Copper Canyon Residents encouraged to attend Public Comment on July 11th Monday 7 p.m. at Town Hall for Joint Council and P&Z Meeting.

It’s unusual for a proposed subdivision in one town to have its main entrance in a neighboring town.  But that is what a developer is proposing to Highland Village.  The over-55 age restricted subdivision will build 100 homes on the current 28-acres of the Marschel Ranch in Highland Village.  However, the main entrance of the Ladera project will be on Chinn Chapel Road in Copper Canyon.

Difficulties of ingress and egress to the tract: The difficulties of ingress and egress to the tract were obvious when Highland Village annexed it. The 28-acre Marschel Ranch is a long triangle. The long east side of the triangular acreage abuts a railroad track in Highland Village.  Railroads will now only allow a new road crossing over a railroad track if the county gives up TWO existing road-railroad crossings.  As a practical matter, this is almost impossible for a County Commissioners Court to do.

The south side of the ranch triangle is adjacent to an existing Highland Village residential subdivision.  No Homeowners Association is going to welcome a 100 new homes entering and exiting through the winding roads of their residential subdivision.  And for the marketing purposes of the developer of the proposed Ladera subdivision, wandering through an older, existing subdivision is hardly an attractive “entrance” to his new over-55 age-restricted project.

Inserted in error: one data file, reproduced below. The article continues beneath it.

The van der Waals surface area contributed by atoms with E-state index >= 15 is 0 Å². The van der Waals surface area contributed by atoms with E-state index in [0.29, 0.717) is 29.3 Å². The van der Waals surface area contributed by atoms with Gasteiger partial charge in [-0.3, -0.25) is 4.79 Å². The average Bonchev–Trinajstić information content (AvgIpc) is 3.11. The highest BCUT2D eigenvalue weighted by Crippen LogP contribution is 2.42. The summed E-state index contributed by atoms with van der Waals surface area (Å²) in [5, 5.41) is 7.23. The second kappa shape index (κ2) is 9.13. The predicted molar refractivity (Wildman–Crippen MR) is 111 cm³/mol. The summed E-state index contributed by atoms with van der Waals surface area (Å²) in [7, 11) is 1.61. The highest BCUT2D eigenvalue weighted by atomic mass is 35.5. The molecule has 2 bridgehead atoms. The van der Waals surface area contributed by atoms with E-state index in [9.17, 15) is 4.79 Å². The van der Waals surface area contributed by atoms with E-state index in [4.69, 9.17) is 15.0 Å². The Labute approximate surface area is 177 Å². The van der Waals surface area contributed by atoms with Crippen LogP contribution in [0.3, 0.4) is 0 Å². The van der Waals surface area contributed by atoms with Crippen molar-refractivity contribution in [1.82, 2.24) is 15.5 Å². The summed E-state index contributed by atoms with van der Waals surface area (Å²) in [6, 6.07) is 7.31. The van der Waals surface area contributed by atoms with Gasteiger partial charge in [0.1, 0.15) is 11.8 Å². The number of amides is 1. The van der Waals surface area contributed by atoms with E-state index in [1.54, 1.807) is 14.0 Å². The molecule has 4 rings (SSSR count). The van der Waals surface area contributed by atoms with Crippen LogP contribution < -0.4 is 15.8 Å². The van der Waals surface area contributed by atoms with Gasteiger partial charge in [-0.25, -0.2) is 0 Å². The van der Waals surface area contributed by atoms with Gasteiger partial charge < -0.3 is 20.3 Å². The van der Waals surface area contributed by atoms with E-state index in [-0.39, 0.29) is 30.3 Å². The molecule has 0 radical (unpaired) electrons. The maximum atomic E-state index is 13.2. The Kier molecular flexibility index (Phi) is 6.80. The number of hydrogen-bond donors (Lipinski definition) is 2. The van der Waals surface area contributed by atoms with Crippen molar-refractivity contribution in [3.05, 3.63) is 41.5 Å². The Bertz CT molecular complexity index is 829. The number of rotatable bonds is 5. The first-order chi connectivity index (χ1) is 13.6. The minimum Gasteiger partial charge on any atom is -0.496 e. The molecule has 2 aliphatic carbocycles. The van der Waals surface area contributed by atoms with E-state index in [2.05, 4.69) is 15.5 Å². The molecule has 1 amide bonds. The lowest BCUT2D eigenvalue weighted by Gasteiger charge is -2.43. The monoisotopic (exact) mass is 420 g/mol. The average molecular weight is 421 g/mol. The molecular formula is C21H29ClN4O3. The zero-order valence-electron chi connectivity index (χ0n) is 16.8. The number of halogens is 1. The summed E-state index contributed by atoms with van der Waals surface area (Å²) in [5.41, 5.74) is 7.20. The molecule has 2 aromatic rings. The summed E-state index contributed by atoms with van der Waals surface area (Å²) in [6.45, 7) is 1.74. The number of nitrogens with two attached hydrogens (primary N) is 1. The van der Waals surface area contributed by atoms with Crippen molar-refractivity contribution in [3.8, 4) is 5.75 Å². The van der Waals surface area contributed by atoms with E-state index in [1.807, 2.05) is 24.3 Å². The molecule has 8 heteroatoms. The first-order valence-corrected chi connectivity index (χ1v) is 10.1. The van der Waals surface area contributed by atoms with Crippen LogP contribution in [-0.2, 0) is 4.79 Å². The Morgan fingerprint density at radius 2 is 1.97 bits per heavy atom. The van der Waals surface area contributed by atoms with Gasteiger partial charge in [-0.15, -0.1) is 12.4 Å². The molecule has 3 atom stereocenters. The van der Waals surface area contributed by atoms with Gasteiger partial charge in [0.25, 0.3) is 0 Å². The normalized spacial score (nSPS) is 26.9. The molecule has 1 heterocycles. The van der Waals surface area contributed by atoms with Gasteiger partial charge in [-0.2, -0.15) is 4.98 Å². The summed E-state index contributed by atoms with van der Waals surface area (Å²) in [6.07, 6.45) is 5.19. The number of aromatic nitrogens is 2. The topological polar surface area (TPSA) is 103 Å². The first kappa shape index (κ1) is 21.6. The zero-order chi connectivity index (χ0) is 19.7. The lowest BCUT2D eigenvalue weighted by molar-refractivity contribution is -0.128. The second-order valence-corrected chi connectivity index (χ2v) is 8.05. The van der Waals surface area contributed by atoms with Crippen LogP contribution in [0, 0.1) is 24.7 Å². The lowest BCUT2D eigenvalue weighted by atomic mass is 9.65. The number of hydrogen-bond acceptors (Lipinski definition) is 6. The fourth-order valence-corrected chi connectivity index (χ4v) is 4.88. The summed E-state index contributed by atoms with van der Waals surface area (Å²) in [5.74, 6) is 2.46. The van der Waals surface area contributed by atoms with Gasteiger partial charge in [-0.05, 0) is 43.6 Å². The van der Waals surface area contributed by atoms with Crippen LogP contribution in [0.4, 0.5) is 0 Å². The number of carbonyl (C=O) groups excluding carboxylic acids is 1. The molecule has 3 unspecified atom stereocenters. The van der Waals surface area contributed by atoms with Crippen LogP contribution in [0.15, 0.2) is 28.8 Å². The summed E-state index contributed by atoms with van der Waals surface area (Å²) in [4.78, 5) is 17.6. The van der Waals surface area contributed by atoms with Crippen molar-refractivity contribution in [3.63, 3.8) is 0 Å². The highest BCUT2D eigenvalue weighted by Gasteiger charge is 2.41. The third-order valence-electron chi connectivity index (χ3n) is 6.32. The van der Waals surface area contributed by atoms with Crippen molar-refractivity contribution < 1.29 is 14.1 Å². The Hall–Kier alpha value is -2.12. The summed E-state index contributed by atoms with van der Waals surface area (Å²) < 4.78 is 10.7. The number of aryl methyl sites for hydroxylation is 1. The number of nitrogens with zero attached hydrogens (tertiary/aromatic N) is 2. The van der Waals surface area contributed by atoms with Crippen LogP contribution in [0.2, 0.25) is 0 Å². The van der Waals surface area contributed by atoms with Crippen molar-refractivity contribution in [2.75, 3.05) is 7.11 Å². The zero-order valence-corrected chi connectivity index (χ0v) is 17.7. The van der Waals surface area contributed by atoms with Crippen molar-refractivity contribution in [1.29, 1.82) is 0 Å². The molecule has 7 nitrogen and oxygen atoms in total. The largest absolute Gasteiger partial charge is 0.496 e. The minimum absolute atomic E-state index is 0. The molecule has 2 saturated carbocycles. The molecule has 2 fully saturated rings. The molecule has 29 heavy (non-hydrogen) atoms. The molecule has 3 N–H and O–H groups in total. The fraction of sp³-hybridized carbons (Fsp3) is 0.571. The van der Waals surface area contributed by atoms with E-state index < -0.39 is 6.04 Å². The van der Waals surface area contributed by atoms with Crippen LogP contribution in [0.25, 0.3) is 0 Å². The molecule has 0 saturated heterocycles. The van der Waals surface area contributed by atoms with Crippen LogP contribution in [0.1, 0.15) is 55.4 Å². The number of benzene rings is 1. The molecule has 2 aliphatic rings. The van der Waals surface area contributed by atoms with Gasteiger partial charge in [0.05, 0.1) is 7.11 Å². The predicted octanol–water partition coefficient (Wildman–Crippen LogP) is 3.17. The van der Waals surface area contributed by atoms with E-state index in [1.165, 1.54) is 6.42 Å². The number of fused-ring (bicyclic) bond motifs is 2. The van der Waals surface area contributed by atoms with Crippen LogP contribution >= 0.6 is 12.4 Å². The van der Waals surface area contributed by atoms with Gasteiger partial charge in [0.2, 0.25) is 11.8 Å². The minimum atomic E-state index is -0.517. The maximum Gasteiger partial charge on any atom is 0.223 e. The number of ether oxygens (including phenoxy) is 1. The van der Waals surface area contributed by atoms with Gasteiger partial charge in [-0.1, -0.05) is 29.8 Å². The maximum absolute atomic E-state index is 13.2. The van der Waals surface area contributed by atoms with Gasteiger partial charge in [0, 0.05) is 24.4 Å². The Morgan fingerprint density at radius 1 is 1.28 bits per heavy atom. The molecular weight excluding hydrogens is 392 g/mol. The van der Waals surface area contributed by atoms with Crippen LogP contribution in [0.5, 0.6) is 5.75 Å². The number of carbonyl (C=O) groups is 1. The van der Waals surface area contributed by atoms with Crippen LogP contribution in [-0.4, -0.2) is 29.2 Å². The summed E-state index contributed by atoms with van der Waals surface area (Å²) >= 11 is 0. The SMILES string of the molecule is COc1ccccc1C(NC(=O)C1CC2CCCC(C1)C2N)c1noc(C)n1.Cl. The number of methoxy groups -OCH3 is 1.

The long west side of the triangle is along Copper Canyon’s Chinn Chapel Road.  But almost the entire length of this side of the acreage is in a flood plain.  The developer would have to build a “causeway” to cross the flood plain and exit onto Chinn Chapel Road.

Thus the proposed entrance/exit to Ladera is where the current Marschel Ranch Road exits onto Chinn Chapel Road.  However, this exit is offset to the entrance across the street of East Jernigan Road to Chinn Chapel Road.  Offset intersections are not very safe.  And motorists exiting East Jernigan have an additional safety complication due to a blocked view of southbound Chinn Chapel traffic coming from the north.  (The safety problems are much easier to understand when seen on a visual presentation of the proposed intersecting roads.)